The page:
Advice on breeding for colour

By: Horse Deals

Advice on breeding for colour
Advice on breeding for colour

Planning to breed a palomino, piebald, skewbald or buckskin foal? Here’s some top tips

Breeding a foal which has all the necessary attributes for performance is difficult enough – but add the challenge of breeding for a particular colour and this gives you even more hoops to jump through.

However, greater knowledge of genetics, plus the growing availability of DNA testing, means that in some cases you can be sure of getting the colour you want. For instance, there is an ever-growing number of homozygous-tested skewbalds and piebalds; if one parent is homozygous, then the offspring will always be skewbald or piebald no matter what the colour of the other partner. Similarly, a homozygous cremello crossed with a chestnut will always produce palomino. If the other partner is palomino, the foal will be either palomino or cremello.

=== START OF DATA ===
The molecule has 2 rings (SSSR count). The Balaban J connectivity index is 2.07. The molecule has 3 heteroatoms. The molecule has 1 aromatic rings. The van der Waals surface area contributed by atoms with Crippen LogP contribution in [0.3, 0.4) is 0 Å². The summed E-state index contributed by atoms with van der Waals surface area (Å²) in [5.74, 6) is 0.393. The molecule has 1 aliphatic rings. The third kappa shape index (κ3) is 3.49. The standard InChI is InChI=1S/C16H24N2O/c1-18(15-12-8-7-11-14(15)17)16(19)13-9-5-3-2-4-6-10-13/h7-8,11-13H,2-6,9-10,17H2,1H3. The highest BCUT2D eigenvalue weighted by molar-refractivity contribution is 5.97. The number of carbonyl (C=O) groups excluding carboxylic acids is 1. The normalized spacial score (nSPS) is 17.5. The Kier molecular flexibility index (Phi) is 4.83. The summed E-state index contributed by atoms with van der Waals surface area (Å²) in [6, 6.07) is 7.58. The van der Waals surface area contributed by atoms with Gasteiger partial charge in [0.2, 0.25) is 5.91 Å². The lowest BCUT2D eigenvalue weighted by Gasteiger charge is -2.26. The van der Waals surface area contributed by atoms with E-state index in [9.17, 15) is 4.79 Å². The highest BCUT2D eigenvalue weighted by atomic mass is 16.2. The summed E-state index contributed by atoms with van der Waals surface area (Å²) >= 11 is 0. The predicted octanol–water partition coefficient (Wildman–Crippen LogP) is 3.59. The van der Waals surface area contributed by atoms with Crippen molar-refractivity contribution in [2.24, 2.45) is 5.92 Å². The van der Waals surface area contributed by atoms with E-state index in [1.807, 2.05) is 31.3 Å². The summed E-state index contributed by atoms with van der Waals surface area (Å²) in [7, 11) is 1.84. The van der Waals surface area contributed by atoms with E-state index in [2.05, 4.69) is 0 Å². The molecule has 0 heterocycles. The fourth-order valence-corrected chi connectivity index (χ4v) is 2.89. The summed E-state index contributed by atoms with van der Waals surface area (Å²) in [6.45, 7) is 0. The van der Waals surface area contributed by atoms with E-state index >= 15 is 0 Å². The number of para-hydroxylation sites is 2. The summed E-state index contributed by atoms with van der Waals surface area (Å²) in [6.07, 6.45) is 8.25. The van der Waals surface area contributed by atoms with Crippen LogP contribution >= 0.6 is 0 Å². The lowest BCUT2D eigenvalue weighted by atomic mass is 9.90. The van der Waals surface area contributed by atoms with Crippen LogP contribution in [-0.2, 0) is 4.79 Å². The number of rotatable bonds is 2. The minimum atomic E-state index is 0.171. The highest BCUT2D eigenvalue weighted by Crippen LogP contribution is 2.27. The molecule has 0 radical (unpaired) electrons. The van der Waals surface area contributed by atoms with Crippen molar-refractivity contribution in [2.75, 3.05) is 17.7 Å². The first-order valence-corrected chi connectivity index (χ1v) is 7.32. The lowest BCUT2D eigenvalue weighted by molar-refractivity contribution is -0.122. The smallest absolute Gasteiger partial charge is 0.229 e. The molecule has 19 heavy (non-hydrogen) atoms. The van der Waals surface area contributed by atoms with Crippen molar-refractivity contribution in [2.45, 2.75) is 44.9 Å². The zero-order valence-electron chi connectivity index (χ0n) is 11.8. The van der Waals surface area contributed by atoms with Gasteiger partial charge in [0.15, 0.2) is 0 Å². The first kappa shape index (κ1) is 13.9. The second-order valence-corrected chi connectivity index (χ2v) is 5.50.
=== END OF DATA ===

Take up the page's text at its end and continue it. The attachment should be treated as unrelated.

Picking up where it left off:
Did you know?

- Some colours – skewbald, piebald, cremello, perlino and dun/buckskin – can be found in all breeds, yet some breed societies still refuse to allow them. For instance, while Shetland ponies can be any colour except spotted, the other native breeds do not allow skewbalds or piebalds to be registered as purebreds, even if they are purebred and of confirmed lineage.

- While you can get spotted horses and ponies of unknown breeding, the Appaloosa – which has a variety of coat markings, from loud spotted through blanket markings to solid colour – is a breed in its own right.